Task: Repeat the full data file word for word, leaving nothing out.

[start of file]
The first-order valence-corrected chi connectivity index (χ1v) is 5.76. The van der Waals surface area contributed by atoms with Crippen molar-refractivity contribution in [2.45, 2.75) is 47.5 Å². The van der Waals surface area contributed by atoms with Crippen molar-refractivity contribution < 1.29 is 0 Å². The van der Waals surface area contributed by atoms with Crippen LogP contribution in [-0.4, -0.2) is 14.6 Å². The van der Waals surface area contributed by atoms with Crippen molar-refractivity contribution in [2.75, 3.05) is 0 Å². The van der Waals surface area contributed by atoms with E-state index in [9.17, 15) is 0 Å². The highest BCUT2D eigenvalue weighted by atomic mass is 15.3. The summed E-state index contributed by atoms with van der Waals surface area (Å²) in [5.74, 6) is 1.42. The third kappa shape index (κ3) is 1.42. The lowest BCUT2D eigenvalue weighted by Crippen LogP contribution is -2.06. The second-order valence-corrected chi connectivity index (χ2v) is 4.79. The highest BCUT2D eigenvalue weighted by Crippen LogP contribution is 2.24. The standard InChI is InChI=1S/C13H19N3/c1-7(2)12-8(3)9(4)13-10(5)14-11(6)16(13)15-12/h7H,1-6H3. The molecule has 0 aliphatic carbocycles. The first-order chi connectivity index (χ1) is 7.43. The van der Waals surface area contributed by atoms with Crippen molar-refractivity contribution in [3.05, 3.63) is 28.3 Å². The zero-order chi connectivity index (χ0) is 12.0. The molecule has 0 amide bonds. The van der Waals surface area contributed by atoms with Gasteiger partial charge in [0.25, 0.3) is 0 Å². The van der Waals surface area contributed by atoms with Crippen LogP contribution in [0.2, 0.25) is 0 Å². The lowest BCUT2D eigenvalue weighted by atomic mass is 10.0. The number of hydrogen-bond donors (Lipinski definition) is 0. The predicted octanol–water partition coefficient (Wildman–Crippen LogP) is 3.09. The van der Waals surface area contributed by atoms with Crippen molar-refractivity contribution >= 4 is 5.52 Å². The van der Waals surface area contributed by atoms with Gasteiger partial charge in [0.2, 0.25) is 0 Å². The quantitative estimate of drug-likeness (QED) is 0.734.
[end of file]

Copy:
The first-order valence-corrected chi connectivity index (χ1v) is 5.76. The van der Waals surface area contributed by atoms with Crippen molar-refractivity contribution in [2.45, 2.75) is 47.5 Å². The van der Waals surface area contributed by atoms with Crippen molar-refractivity contribution < 1.29 is 0 Å². The van der Waals surface area contributed by atoms with Crippen LogP contribution in [-0.4, -0.2) is 14.6 Å². The van der Waals surface area contributed by atoms with Crippen molar-refractivity contribution in [2.75, 3.05) is 0 Å². The van der Waals surface area contributed by atoms with E-state index in [9.17, 15) is 0 Å². The highest BCUT2D eigenvalue weighted by atomic mass is 15.3. The summed E-state index contributed by atoms with van der Waals surface area (Å²) in [5.74, 6) is 1.42. The third kappa shape index (κ3) is 1.42. The lowest BCUT2D eigenvalue weighted by Crippen LogP contribution is -2.06. The second-order valence-corrected chi connectivity index (χ2v) is 4.79. The highest BCUT2D eigenvalue weighted by Crippen LogP contribution is 2.24. The standard InChI is InChI=1S/C13H19N3/c1-7(2)12-8(3)9(4)13-10(5)14-11(6)16(13)15-12/h7H,1-6H3. The molecule has 0 aliphatic carbocycles. The first-order chi connectivity index (χ1) is 7.43. The van der Waals surface area contributed by atoms with Crippen molar-refractivity contribution in [3.05, 3.63) is 28.3 Å². The zero-order chi connectivity index (χ0) is 12.0. The molecule has 0 amide bonds. The van der Waals surface area contributed by atoms with Gasteiger partial charge in [0.25, 0.3) is 0 Å². The van der Waals surface area contributed by atoms with Crippen LogP contribution in [0.2, 0.25) is 0 Å². The lowest BCUT2D eigenvalue weighted by atomic mass is 10.0. The number of hydrogen-bond donors (Lipinski definition) is 0. The predicted octanol–water partition coefficient (Wildman–Crippen LogP) is 3.09. The van der Waals surface area contributed by atoms with Crippen molar-refractivity contribution >= 4 is 5.52 Å². The van der Waals surface area contributed by atoms with Gasteiger partial charge in [0.2, 0.25) is 0 Å². The quantitative estimate of drug-likeness (QED) is 0.734.